Cloud Mate Makes iCloud a Breeze
Because of iCloud's file structure, Cloud Mate limits the files you can see to the app you've selected in the navigation pane. In other words, you can't see a list of all the files stored on iCloud in one view. You can only see files associated with a particular application. You can, however, move within the folders in an app, so if the app has a folder for data and documents, you'll be able to peek into those folders.
Oct 15, 2013 5:00 AM PT
Cloud Mate by Red When Excited is available from the developer's website for US$6.99.
For a company that prides itself on creating intuitive applications, Apple stumbled when it created iCloud.
As a Dropbox user, I found little in iCloud that I needed. In fact, finding iCloud on a Mac can be adventurous, although it has a nasty habit of showing up as a default save location when I want to save a file from an app to my hard drive.
Cloud Mate aims to take some of the mystery out of iCloud. It gathers up everything in your iCloud and displays it in a single Finder-like window.
There's a navigation pane on the left side of that window that lists the applications that have stored files in your iCloud. That includes files from iOS apps. (The developer also makes iOS versions of the program that sells for $3.99).
For any app running on your Mac, you can simply click the file in Cloud Mate and it will launch from iCloud.
PhotoStream Sans iPhoto
Because of iCloud's file structure, Cloud Mate limits the files you can see to the app you've selected in the navigation pane. In other words, you can't see a list of all the files stored on iCloud in one view. You can only see files associated with a particular application.
However, you can move within the folders in an app, so if the app has a folder for data and documents, for instance, you'll be able to peek into those folders.
By the same token, you can create new folders in your iCloud with Cloud Mate, but you can only create them within an app. That contrasts with something like Dropbox, where you can create folders anywhere and store any kind of file in them.
Cloud Mate also uses information from iCloud to divide apps into two categories: Known and Unknown. Known apps are those installed on your Mac or iOS devices recognized by Cloud Mate.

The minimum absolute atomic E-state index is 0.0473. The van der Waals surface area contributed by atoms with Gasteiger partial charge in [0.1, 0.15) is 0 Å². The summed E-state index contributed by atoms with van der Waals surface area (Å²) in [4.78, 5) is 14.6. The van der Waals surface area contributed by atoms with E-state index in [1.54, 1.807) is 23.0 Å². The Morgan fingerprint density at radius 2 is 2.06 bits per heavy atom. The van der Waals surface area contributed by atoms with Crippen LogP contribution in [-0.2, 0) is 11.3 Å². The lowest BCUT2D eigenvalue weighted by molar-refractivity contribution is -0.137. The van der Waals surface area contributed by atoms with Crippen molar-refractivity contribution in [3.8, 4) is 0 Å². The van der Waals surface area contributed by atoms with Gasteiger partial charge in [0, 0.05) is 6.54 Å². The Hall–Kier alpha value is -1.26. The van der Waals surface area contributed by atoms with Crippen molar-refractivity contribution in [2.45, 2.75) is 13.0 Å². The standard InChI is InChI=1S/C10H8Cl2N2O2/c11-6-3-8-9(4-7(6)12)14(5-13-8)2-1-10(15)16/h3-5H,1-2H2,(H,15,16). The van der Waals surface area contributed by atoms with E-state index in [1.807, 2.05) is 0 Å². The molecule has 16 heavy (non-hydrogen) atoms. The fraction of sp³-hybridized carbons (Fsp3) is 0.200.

Unknown apps are programs that aren't installed or can't be identified by Cloud Mate. The unknown programs associated with my iCloud were apps that I'd uninstalled from my Mac, iPad or iPod Touch.
iCloud in the Finder
Moving files to and from iCloud can be accomplished by simple drag-and-drops. What's more, you can look at PhotoStream images without opening iPhoto to do it.
Another nice touch to Cloud Mate is it allows you to add a special iCloud drive to the Finder, so files in the Apple Nimbus are treated as any files located on any other device connected to your system.
Better yet, the special iCloud drive added by Cloud Mate isn't just accessible in the Finder, but from any save or open dialog box -- and it lets you save any file to iCloud, not just iCloud-enabled apps.
Don't worry about other devices changing files in iCloud, either. Cloud Mate will alert you when any modifications are made to files in your iCloud.
Apple's iCloud can be an opaque application at times, and Cloud Mate can make the service more transparent. It also makes iCloud easier to use by giving it a familiar face -- the same one used by the Finder. If you shied away from iCloud in the past, Cloud Mate can give you a good reason to dabble with it in the future.
Free App Spotlight
FreeMemory is a free program, by Rocky Sand Studio, available from the Mac App Store.
Maybe it's a neurosis left over from years of working with underpowered Windows personal computers, but I have a compulsion to constantly keep tabs on the memory usage on any system with which I'm working. When the memory tank approaches full, I want to start closing apps and freeing up RAM before my system takes a performance hit.
FreeMemory sits on the Apple bar and gives you a dynamic display of the free memory on your Mac. When you click on the display, a drop-down menu appears, giving you more detail on your memory usage -- memory used for active, inactive and wired purposes -- and access to the app's settings. You can also free memory manually from the menu.
For 99 cents, you can make an in-app purchase that will add a few extra features to the program, although the software is perfectly serviceable without them. They let you add a chart beside the free memory displayed on the Apple bar, create a 3D chart of total memory usage that can be detached as a separate window or shown on the OS X dock and automatically free up memory when it drops below a level set by you.
You may not be as obsessed with memory usage as I am, but adding some elbow room for your running apps with a click can come in handy from time to time, especially when your Mac starts exhibiting poky performance.